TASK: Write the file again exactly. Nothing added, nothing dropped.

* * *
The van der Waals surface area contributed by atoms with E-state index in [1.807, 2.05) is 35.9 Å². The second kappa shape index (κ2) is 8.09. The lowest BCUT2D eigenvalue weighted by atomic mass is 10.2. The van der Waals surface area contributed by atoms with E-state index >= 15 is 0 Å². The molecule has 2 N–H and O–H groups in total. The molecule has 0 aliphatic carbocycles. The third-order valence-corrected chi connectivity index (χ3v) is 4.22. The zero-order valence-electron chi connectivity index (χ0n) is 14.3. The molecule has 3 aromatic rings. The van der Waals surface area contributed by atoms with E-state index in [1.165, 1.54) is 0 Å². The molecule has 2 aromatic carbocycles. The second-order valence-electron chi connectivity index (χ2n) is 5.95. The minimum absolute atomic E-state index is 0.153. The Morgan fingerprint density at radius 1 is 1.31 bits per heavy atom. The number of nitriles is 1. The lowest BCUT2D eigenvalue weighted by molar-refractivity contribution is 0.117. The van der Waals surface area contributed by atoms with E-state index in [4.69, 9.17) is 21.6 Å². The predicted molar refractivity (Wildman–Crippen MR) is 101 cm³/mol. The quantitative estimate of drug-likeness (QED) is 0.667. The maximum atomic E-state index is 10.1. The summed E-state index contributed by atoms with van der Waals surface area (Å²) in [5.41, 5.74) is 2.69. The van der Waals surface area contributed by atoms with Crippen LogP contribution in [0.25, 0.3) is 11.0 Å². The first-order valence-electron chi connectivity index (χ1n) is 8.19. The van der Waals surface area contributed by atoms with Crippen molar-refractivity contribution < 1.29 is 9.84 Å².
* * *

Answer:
The van der Waals surface area contributed by atoms with E-state index in [1.807, 2.05) is 35.9 Å². The second kappa shape index (κ2) is 8.09. The lowest BCUT2D eigenvalue weighted by atomic mass is 10.2. The van der Waals surface area contributed by atoms with E-state index >= 15 is 0 Å². The molecule has 2 N–H and O–H groups in total. The molecule has 0 aliphatic carbocycles. The third-order valence-corrected chi connectivity index (χ3v) is 4.22. The zero-order valence-electron chi connectivity index (χ0n) is 14.3. The molecule has 3 aromatic rings. The van der Waals surface area contributed by atoms with E-state index in [1.165, 1.54) is 0 Å². The molecule has 2 aromatic carbocycles. The second-order valence-electron chi connectivity index (χ2n) is 5.95. The minimum absolute atomic E-state index is 0.153. The Morgan fingerprint density at radius 1 is 1.31 bits per heavy atom. The number of nitriles is 1. The lowest BCUT2D eigenvalue weighted by molar-refractivity contribution is 0.117. The van der Waals surface area contributed by atoms with E-state index in [4.69, 9.17) is 21.6 Å². The predicted molar refractivity (Wildman–Crippen MR) is 101 cm³/mol. The quantitative estimate of drug-likeness (QED) is 0.667. The maximum atomic E-state index is 10.1. The summed E-state index contributed by atoms with van der Waals surface area (Å²) in [5.41, 5.74) is 2.69. The van der Waals surface area contributed by atoms with Crippen LogP contribution in [0.25, 0.3) is 11.0 Å². The first-order valence-electron chi connectivity index (χ1n) is 8.19. The van der Waals surface area contributed by atoms with Crippen molar-refractivity contribution < 1.29 is 9.84 Å².